Frequency of blood glucose monitoring in relation to glycaemic control: observational study with diabetes databaseBMJ 1999; 319 doi: https://doi.org/10.1136/bmj.319.7202.83 (Published 10 July 1999) Cite this as: BMJ 1999;319:83
All rapid responses
We were interested to read the study by Evans et al. (BMJ 1999; 319:
83-86), in which data from a diabetes register were used to assess the
relationship between use of glucose
monitoring strips and blood glucose control. We have some concerns about
the validity of their conclusions.
The authors rightly allowed for a number of confounding factors.
However, there may be many other differences between those using and not
using the strips, which could explain the differences in glucose control
observed. These include: intensity of insulin regime; frequency of follow-
up and attendance; compliance with treatment and diets; and place of care
(GP, hospital outpatients, or shared care).
Even assuming that the differences in blood glucose control observed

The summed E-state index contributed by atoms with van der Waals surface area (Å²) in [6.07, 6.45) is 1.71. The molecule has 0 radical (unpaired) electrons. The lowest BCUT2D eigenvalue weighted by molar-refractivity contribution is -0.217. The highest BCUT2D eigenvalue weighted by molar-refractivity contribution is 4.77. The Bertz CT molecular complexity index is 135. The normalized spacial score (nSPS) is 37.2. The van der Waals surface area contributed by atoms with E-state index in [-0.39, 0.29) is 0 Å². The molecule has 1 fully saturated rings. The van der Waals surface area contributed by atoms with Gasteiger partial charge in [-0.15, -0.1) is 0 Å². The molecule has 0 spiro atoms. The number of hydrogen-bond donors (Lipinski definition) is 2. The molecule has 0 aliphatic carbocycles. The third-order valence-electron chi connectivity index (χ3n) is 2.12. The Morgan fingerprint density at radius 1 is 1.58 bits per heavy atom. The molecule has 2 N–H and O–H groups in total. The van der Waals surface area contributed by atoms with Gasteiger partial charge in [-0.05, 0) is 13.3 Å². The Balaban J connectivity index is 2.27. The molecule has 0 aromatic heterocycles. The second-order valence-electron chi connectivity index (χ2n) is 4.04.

were not due to confounding factors, a problem of generalisability and
possible selection bias remain. The
subjects were a highly selected group: 790/5601 type II diabetics were
considered eligible (with selection criteria not stated), and only 258
type I and 290 type II diabetics with a recorded glycated haemoglobin
concentration were included. Hence the findings may not apply to other
diabetics on the register
We believe these findings from such observational studies should be
treated with great caution and given the limitations it is unsafe to
conclude that self-monitoring improves control. Evidence from more
rigorous studies is required.
Stephen Metcalfe BMedSci (Hons)
Peter Yeates BMedSci (Hons)
3rd Year Medical Students
Department of Epidemiology & Public Health, The Medical School,
University of Newcastle upon Tyne
Competing interests: No competing interests